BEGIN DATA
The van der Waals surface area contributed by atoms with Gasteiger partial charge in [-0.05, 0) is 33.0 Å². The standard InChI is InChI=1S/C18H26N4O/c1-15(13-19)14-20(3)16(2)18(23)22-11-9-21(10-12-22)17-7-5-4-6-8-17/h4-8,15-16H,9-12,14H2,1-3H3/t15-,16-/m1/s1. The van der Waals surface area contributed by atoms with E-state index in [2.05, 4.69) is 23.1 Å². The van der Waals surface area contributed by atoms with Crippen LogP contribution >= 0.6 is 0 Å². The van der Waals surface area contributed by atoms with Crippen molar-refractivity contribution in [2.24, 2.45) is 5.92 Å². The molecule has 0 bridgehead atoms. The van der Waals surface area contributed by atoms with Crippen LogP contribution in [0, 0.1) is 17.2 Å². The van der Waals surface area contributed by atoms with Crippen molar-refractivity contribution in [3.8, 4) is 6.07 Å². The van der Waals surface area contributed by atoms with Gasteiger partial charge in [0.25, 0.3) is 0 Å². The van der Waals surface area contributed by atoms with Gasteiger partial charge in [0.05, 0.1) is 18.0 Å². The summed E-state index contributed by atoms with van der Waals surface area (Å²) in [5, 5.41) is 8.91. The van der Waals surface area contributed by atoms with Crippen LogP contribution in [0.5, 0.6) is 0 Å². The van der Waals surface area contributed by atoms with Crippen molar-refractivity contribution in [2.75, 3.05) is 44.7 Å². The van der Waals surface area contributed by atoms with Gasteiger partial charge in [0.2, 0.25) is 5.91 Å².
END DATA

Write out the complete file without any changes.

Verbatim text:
The van der Waals surface area contributed by atoms with Gasteiger partial charge in [-0.05, 0) is 33.0 Å². The standard InChI is InChI=1S/C18H26N4O/c1-15(13-19)14-20(3)16(2)18(23)22-11-9-21(10-12-22)17-7-5-4-6-8-17/h4-8,15-16H,9-12,14H2,1-3H3/t15-,16-/m1/s1. The van der Waals surface area contributed by atoms with E-state index in [2.05, 4.69) is 23.1 Å². The van der Waals surface area contributed by atoms with Crippen LogP contribution >= 0.6 is 0 Å². The van der Waals surface area contributed by atoms with Crippen molar-refractivity contribution in [2.24, 2.45) is 5.92 Å². The molecule has 0 bridgehead atoms. The van der Waals surface area contributed by atoms with Crippen LogP contribution in [0, 0.1) is 17.2 Å². The van der Waals surface area contributed by atoms with Crippen molar-refractivity contribution in [3.8, 4) is 6.07 Å². The van der Waals surface area contributed by atoms with Gasteiger partial charge in [0.25, 0.3) is 0 Å². The van der Waals surface area contributed by atoms with Gasteiger partial charge in [0.05, 0.1) is 18.0 Å². The summed E-state index contributed by atoms with van der Waals surface area (Å²) in [5, 5.41) is 8.91. The van der Waals surface area contributed by atoms with Crippen LogP contribution in [0.5, 0.6) is 0 Å². The van der Waals surface area contributed by atoms with Crippen molar-refractivity contribution in [2.75, 3.05) is 44.7 Å². The van der Waals surface area contributed by atoms with Gasteiger partial charge in [0.2, 0.25) is 5.91 Å².